Coring in progress. An R-meter was previously used to locate embedded reinforcing steel (shown marked in chalk). Core samples may be located to avoid or in some instances intercept steel.

Core diameters for compressive strength testing should be at least 3.7 inches in diameter. Preferred core length is two times the diameter. Core lengths less than 95% of a core diameter should not be tested for compressive strength.

Cores can be located to avoid rebar or intercept rebar location to gain insight on consolidation of concrete around steel and to confirm rebar size and position within the thickness of member.

The rebound hammer is essentially a surface-hardness tester used to provide a quick, simple means of checking concrete uniformity (ASTM C 805). It measures the rebound of a spring-loaded plunger after it has struck a smooth concrete surface. The rebound number gives an indication of concrete compressive strength and stiffness. (Photo courtesy of the Portland Cement Association)

The view a petrographer sees when microscopically examining the air-void system of concrete. The examination will provide total air content, air-void spacing, and specific surface of air voids in concrete. This information is compared to parameters known to be durable in freeze-thaw environments (ASTM C 457).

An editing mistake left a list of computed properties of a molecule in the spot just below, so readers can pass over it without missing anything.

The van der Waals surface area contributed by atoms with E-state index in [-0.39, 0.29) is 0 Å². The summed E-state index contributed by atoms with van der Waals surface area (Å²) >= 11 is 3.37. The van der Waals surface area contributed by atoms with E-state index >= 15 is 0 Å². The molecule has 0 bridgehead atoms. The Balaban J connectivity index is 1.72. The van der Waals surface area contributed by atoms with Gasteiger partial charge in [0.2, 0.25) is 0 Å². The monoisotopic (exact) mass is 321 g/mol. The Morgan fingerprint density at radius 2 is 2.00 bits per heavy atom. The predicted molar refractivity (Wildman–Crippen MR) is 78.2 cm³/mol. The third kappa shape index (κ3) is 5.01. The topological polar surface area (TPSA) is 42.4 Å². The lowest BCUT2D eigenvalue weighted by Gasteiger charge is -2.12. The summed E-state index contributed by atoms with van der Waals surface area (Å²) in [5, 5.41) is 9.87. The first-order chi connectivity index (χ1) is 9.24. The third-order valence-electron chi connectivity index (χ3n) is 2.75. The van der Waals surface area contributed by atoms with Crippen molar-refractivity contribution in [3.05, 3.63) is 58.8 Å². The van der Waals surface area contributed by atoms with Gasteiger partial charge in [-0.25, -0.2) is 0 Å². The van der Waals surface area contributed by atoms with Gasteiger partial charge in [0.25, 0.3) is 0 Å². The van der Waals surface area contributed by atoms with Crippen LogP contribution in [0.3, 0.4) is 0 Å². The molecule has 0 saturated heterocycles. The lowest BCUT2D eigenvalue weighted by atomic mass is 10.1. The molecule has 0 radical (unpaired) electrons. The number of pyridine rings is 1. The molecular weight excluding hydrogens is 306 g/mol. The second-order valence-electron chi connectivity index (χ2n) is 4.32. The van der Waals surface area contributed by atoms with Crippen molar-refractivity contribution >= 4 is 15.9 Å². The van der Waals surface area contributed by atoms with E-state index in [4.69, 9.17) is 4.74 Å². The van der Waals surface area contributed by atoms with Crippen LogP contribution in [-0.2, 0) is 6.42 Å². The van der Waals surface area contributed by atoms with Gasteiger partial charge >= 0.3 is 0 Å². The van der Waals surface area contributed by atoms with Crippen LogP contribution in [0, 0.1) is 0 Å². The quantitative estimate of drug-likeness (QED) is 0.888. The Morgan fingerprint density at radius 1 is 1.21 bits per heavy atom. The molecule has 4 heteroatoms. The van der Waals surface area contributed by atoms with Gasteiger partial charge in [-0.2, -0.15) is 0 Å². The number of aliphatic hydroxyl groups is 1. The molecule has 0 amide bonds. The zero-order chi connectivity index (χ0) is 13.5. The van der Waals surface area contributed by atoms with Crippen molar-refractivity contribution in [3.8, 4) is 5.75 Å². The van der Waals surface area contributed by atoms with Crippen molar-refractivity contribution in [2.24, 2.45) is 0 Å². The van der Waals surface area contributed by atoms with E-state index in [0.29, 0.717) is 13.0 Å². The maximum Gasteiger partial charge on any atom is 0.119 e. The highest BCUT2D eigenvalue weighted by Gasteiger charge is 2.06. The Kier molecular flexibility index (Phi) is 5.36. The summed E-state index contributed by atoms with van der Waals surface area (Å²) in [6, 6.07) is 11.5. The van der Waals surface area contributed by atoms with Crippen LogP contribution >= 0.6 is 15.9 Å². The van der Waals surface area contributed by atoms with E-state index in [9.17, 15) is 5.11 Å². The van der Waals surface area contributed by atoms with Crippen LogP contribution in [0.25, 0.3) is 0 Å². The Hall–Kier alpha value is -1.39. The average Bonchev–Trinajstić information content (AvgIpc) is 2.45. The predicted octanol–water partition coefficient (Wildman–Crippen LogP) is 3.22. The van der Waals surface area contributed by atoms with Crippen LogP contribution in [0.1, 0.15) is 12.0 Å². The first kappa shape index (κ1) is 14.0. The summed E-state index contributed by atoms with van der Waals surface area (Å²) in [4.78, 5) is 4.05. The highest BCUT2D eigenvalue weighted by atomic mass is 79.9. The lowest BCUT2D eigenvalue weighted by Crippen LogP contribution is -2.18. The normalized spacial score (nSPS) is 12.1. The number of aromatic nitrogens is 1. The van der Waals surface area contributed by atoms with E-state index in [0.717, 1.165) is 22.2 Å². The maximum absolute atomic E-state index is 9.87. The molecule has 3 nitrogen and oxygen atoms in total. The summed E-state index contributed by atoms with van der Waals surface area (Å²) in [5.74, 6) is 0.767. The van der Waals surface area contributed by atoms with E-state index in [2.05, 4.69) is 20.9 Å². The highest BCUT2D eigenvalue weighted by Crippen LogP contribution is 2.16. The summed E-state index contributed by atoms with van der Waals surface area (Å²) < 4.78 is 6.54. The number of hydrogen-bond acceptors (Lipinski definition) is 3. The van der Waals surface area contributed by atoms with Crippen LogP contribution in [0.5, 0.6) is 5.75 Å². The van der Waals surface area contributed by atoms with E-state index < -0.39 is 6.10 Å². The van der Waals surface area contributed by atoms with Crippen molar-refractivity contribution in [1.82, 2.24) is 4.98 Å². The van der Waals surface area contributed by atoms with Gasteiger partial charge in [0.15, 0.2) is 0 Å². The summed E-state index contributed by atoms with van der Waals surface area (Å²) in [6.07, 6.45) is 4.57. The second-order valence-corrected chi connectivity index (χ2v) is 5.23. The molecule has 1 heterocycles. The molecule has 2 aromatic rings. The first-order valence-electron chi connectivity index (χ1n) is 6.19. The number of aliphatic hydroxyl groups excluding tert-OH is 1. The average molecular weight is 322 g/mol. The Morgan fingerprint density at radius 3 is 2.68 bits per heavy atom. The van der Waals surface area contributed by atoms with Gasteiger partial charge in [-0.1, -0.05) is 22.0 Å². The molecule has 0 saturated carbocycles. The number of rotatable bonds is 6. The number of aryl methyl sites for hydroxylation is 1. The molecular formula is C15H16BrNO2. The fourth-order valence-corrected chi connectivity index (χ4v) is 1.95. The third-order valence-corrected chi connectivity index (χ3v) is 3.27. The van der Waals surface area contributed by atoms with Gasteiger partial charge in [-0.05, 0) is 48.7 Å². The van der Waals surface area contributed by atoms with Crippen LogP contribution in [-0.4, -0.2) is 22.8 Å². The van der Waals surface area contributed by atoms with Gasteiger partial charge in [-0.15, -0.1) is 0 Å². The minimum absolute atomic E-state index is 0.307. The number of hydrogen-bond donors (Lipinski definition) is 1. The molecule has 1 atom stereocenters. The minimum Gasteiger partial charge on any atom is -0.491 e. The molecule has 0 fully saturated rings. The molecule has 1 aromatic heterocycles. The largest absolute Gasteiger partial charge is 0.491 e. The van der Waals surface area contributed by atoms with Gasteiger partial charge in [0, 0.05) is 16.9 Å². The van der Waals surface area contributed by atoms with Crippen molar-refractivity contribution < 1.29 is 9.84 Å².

ASTM C 42, Obtaining and Testing Drilled Cores and Sawed Beams of Concrete.
This standard test method provides procedures for obtaining and testing specimens to determine compressive, splitting tensile, and flexural strength of in-place concrete. Common core diameters submitted for testing are 4 inches (actual diameter of 3.75 inches matching the inner diameter of a diamond-tipped core barrel). Core diameters should be a minimum of two times the maximum aggregate size. The preferred core diameter for a compressive strength specimen is three times the maximum aggregate size of the concrete (see section 7 of ASTM C 42). Length-to-diameter ratios are ideally 2:1, but this test method provides correction factors for ratios as low as 1:1. Note that for compressive strength to be considered structurally adequate, an average of 3 cores should be 85% of specified strength with no core falling below 75% of specified strength. Cores also allow a visible examination for general concrete characteristics, such as thickness of a slab if core is full depth, general degree of consolidation, aggregate distribution or signs of segregation.